This decision thus recalls that the claim for compensation based on the sudden breach of an established business relationship is a dispute that may be submitted to arbitration. The Cour de Cassation had already adopted this view in a decision rendered on July 8, 2010 in connection with an international dispute. Asked to rule on the inapplicability of an arbitration clause, it notably held that the use of arbitration was not excluded “simply because mandatory provisions, even if they are considered as public order provisions,” are applicable to the substance of the dispute.
By applying this solution to a domestic dispute and in the context of a motion for annulment of an arbitral award, the Cour de Cassation enshrines the arbitrability of disputes arising from or in connection with the sudden breach of an established business relationship.
In addition, in response to the argumentation developed by Scamark in the commented case, the Cour de Cassation confirmed in its decision that neither the public policy rules set forth in Article L. 442-6 of the French Commercial Code, the exclusive jurisdiction granted to certain courts, nor a possible action by the Ministry of the Economy or the public prosecutor, can challenge the implementation of the arbitration clause set forth in the contract.
In the commented case, the dismissal of the motion for annulment of the arbitral award was also justified by the fact that the scope of application of the arbitration clause was broad enough to cover any disputes arising from the breach of an established business relationship.
The arbitration clause in question stipulated that “disputes arising in connection with the validity, interpretation, performance or non-performance, discontinuation or termination of this contract” would be settled by way of arbitration.
In its decision, the Cour de Cassation stated that “having noted that the general terms used in the arbitration clause reflected the parties’ intent to submit to arbitration any disputes arising from the contract, without dwelling upon whether the action should be classified as a contractual claim or a tort claim, the Court of Appeals has, at its sole discretion, inferred that the arbitration tribunal had jurisdiction”.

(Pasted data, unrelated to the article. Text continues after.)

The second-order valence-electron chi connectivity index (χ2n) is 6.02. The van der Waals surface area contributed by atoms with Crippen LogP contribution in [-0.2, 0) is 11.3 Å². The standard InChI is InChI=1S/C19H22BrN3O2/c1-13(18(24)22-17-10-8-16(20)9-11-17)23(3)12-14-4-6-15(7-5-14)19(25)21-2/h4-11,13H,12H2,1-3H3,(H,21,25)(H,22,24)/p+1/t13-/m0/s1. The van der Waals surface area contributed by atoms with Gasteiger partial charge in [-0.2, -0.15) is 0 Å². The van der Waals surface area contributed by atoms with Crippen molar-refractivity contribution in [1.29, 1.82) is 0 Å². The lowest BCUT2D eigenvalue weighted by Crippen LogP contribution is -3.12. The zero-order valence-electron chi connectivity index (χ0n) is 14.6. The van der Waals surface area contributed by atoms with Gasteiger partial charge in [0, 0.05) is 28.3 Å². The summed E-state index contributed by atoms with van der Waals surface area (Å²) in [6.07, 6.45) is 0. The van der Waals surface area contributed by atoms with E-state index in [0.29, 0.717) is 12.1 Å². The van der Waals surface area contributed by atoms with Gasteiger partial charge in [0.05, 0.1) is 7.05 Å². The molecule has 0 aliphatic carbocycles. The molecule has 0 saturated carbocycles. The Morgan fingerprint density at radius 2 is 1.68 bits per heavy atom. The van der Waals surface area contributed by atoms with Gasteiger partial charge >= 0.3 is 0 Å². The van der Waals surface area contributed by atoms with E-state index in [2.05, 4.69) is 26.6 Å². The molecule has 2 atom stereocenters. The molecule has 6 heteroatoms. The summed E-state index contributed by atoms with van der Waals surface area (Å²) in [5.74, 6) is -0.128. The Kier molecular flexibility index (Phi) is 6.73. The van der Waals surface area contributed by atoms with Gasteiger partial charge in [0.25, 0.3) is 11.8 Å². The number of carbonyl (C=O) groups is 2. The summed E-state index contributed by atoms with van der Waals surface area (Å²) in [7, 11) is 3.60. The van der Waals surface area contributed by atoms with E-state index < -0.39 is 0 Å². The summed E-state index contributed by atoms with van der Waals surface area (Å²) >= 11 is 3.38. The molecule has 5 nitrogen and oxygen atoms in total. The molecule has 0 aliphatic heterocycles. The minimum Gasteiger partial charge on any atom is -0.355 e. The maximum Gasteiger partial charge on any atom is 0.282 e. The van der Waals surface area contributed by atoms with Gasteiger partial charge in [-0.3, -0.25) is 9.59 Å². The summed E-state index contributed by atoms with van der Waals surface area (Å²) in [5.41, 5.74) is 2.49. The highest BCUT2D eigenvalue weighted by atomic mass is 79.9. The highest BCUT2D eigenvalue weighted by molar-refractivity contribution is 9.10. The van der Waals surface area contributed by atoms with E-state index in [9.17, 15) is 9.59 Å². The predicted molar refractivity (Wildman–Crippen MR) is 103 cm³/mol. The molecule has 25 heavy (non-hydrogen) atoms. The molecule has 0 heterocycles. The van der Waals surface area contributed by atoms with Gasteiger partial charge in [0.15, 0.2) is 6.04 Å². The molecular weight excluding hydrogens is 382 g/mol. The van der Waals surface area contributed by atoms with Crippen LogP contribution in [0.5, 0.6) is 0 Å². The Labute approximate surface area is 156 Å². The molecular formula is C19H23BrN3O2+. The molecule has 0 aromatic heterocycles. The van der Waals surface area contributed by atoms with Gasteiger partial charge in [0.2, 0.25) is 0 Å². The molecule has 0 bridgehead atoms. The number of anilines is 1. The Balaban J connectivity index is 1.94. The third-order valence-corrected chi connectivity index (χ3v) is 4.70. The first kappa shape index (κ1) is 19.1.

The Cour de Cassation – having considered in the commented case that the arbitration clause did not preclude a tort action insofar as such action is derived from the contract in which the clause is incorporated – confirmed that the fact that the party suddenly terminating an established business relationship is liable in tort does not challenge the application of the arbitration clause set forth in the contract.
The commented decision also recalls that it is extremely important to carefully draft the arbitration clause to avoid any issue on its scope of application. In particular, such scope of application must be broad enough to cover the sudden breach of an established business relationship.
 First Civil Chamber of the Cour de Cassation, October 21, 2015, n°14-25.080
 As per Articles D. 442-3 and D. 442-4 of the French Commercial Code, a limited number of specialized courts has jurisdiction to hear disputes related to restrictive trade practices, i.e. the Commercial Courts and First Instance Courts of Marseilles, Bordeaux, Lille, Fort-de-France, Lyon, Nancy, Paris and Rennes. The Paris Court of Appeals has exclusive appellate jurisdiction to hear such disputes.
 Paris Court of Appeals, July 1, 2014, n°13/09208.
 First Civil Chamber of the Cour de Cassation, July 8, 2010, n°09-67.013.